After more than a decade designing and building a first-of-its-kind aircraft, weathering a major recession, and securing $100 million from a Chinese-owned company to jumpstart the project, Cirrus Aircraft has finally won federal certification of its 'Vision' jet.
That means the Federal Aviation Administration will no longer have to inspect and certify every aircraft that comes off the production line in Duluth.
"They've watched us enough to know that we can safely and smartly replicate the building process," said Ben Kowalski, the company's vice president of marketing and communications.
Cirrus is banking its future on the success of the jet, the first single-engine, personal jet to hit the market.
With a distinct V-shaped tail and a nearly $2 million price tag, the seven-seat aircraft offers the speed and range of a larger jet, but is designed to be flown by the owner.
"What that brings to the market," said Kowalski, "is an acquisition cost and an operating cost that is truly in a category of its own."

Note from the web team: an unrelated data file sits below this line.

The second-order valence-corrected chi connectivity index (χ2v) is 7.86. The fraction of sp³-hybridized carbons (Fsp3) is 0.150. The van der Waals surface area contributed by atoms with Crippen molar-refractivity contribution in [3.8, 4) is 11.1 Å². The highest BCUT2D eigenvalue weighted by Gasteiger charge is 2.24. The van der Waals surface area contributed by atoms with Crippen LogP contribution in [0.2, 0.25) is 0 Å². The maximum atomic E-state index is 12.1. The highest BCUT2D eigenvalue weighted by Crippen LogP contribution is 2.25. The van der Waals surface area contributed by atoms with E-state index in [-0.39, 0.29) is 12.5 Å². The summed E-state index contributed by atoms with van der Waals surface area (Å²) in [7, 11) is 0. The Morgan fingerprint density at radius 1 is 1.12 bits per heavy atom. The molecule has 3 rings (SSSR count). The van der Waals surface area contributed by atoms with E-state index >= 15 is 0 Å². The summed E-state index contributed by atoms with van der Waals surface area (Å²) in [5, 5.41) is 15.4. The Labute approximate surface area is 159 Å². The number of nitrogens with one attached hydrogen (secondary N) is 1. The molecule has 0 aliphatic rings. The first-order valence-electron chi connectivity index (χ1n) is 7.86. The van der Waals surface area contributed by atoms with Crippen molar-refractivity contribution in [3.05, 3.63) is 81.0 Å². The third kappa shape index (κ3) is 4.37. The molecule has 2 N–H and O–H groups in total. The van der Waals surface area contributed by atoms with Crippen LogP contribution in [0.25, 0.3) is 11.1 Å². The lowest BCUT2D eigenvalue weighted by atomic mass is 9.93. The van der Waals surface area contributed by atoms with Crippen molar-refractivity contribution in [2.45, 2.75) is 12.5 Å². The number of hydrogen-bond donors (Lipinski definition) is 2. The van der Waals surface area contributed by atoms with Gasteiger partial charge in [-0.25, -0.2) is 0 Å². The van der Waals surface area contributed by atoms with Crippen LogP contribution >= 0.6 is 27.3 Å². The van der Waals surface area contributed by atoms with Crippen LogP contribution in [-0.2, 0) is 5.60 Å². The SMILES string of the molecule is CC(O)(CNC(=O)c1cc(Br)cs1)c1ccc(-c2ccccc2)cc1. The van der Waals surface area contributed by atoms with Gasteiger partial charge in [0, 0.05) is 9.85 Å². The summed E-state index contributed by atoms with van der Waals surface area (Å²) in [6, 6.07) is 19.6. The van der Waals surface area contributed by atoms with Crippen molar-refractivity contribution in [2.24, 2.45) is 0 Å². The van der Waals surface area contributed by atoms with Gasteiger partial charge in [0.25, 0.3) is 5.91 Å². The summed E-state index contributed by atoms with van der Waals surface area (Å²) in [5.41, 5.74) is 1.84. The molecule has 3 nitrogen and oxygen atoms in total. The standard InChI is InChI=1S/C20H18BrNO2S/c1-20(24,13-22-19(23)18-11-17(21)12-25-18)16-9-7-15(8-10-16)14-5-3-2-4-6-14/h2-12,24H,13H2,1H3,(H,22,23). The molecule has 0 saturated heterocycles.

Five jets have so far been delivered to customers in the U.S. A sixth is scheduled to be delivered to a European customer next week. So far, the customers have used the planes both for business and personal use, Kowalski said.
Cirrus is now producing one jet a week at its facility in Duluth with plans to speed up that production rate to three jets every two weeks later this year, said Pat Waddick the company's president of innovation and operations.
"We have over 600 very patient 'Vision' jet customers who have been waiting for us to deliver their airplanes," Waddick said. "That's an over billion-dollar book of business."
That business has meant job growth at Cirrus' facilities in Duluth, Grand Forks, N.D., and Knoxville, Tenn. Since the company started ramping up its jet program five years ago, employment has grown from about 470 to more than 1,100, including about 850 in Duluth.
The company plans to add more than 100 jobs at its operations over the next couple of years, Waddick added.